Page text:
What Cersei Lannister’s Ending Tells Us About Her — And About Ourselves
Cersei Lannister is without a doubt one of the most memorable characters from Game of Thrones. Some people absolutely despise her while at the same time she has a rather large community of fans you can see around the internet — both mostly agree she was one of the better villains in the show’s history. One of her first scenes, in the very first episode, is her condescendingly extending her hand to Ned, to grant him the great privilege of kissing it. Ever since that moment, fans despised her- though in a good way, since she’s a great villain. While her twin brother Jaime also had a rather similar start with the viewers that changed over time, Cersei’s status as a villian remaind intact until the very ending of the show. Sure, she’s had moments of showing her human side throughout the series, and her unbounded love for her children is one of her most defining qualities, but at the end of the day, she’s always someone you don’t root for. She’s an antagonist, and her interests are almost never aligned with the characters that you want to succeed. Even with the Faith militant arc, it was hard to feel sympathy for her because, well, she brought it on herself.
Her acts of villainy continued to accumulate throughout the seasons- from ordering the execution of Sansa’s direwolf, conspiring agains Robert Baratheon and Ned Stark, mentally tormenting Sansa- and the list goes on and on… And that didn’t change at all in the last season. She was the same antagonist she always was, perhaps the endgame villain of the show in the fight for the Iron Throne. In a somewhat hilarious scene in the beginning of the season she sounded very pleased to hear the Army of the Dead have breached the Wall and marching towards Winterfell, she sent an assassin to kill both her ‘traitor’ brothers and finally executed one of the most pure characters in the entire series, just to piss Daenerys off and push her to the edge. “What a fucking bitch. I can’t wait to see her die,” probably everyone said.
But in her final moments, when I expected her to be the defiant lion who doesn’t show weakness, she showed her most human side yet. In some of Lena Headey’s most brilliant showcases of acting, she was terrified. Hysterical. “I don’t want to die…Not like this…” she quivers as the room collapses around her. And in that moment I couldn’t feel happy that “the evil Queen” was finally going to get what she deserved. I felt sad for her. Part of me wanted both her and Jaime to make it out and actually sail to Pentos. Who would have thought? Despite everything that happened in the past eight seasons, I felt sad about the most consistent antagonist of the show meeting her end.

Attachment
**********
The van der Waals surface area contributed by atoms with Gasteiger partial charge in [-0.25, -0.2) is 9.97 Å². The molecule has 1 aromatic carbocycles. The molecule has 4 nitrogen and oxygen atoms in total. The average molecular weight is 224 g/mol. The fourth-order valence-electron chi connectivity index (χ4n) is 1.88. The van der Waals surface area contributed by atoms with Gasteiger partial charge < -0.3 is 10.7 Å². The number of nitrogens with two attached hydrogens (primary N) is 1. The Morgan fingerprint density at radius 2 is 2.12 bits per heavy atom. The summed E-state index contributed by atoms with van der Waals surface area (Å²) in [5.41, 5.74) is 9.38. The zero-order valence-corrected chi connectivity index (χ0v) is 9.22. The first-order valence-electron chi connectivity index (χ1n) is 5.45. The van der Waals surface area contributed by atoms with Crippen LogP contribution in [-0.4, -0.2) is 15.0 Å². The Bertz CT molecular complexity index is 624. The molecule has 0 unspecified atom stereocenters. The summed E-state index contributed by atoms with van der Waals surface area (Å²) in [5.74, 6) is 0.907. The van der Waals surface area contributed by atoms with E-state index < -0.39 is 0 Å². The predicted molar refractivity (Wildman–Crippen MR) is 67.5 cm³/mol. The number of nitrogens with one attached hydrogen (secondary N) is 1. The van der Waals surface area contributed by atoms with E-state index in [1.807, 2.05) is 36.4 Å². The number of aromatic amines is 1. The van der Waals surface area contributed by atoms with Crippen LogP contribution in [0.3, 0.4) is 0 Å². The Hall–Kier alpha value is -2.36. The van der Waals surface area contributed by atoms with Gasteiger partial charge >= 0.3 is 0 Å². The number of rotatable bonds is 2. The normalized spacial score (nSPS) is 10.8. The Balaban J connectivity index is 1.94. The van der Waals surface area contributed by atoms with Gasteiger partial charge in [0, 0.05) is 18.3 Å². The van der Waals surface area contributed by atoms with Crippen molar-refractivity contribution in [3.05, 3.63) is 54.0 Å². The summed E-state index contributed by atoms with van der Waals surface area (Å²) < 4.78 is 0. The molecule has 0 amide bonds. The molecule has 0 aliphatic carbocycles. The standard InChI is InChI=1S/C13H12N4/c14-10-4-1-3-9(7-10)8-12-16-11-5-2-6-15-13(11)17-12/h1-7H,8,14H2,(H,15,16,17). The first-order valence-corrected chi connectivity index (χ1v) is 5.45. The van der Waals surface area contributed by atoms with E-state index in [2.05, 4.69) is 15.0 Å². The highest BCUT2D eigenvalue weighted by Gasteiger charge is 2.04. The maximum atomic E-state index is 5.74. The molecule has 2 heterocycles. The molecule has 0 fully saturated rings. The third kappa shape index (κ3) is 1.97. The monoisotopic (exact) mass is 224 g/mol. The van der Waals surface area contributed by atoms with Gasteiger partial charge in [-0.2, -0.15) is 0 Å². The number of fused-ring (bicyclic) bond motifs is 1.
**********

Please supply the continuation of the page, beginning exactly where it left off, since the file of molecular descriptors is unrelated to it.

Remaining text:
The show was able to recreate empathy towards her, which was powerful move to end her story. Something that might sound impossible at first thought. Sure, it might have been ‘fun’ to see some cool dragon action around her death, green wildfire or some violent strangling. But what additional value would that add?
And to be honest it was more shocking that some people were shocked by this. At the end of the day her death was truly in the spirit of Game of Thrones and A Song of Ice and Fire. Perhaps far more than Ramsay’s and Walder Frey’s death. Tywin died on a toliet, there’s no hero coming back to vanquish the evil king Joffrey, Drogo got anticlimatic death, Renly was killed by a shadow after we spent half a season building up expectations from his army.
While speaking generally of the destruction of King’s Landing, director Miguel Sapochnik revealed what him and the writers tried to achieve with this episode. While he is mostly referring to the carange at the streets of King’s Landing at large, his insight definitely shed light on the choice of Cersei and Jaime’s death scene as well:
“You wanted this, you wanted this, you wanted this. Here. Is that really what you wanted? I felt like there was this thing of this bloodthirstiness that exists in the fans, for revenge, for this payback that is personified by Dany. I just wanted to get to the core of what that actually means. I wanted people to know how bad death and destruction can be in the safe environment they’re living in. […] it was something that evolved out of the need, or my desire, to not just add to the equation of violence in television, but rather to at least propose, ‘Think about it.’”